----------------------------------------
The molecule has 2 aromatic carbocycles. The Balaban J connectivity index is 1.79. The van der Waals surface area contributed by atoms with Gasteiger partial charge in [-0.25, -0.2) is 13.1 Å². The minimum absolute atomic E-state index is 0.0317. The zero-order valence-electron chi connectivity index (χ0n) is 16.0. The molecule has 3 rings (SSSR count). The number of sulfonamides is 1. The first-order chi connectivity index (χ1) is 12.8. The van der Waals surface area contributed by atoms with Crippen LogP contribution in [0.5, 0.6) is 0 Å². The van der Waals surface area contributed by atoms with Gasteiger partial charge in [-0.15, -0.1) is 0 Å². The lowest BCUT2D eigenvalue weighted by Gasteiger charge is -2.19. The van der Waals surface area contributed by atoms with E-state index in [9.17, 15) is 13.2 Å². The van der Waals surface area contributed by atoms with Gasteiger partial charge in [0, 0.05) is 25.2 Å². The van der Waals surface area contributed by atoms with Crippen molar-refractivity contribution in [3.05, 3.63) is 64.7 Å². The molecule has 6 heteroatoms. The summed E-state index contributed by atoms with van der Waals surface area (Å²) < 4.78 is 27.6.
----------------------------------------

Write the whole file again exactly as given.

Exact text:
The molecule has 2 aromatic carbocycles. The Balaban J connectivity index is 1.79. The van der Waals surface area contributed by atoms with Gasteiger partial charge in [-0.25, -0.2) is 13.1 Å². The minimum absolute atomic E-state index is 0.0317. The zero-order valence-electron chi connectivity index (χ0n) is 16.0. The molecule has 3 rings (SSSR count). The number of sulfonamides is 1. The first-order chi connectivity index (χ1) is 12.8. The van der Waals surface area contributed by atoms with Crippen LogP contribution in [0.5, 0.6) is 0 Å². The van der Waals surface area contributed by atoms with Gasteiger partial charge in [-0.15, -0.1) is 0 Å². The lowest BCUT2D eigenvalue weighted by Gasteiger charge is -2.19. The van der Waals surface area contributed by atoms with E-state index in [9.17, 15) is 13.2 Å². The van der Waals surface area contributed by atoms with Gasteiger partial charge in [0, 0.05) is 25.2 Å². The van der Waals surface area contributed by atoms with Crippen molar-refractivity contribution in [3.05, 3.63) is 64.7 Å². The molecule has 6 heteroatoms. The summed E-state index contributed by atoms with van der Waals surface area (Å²) < 4.78 is 27.6.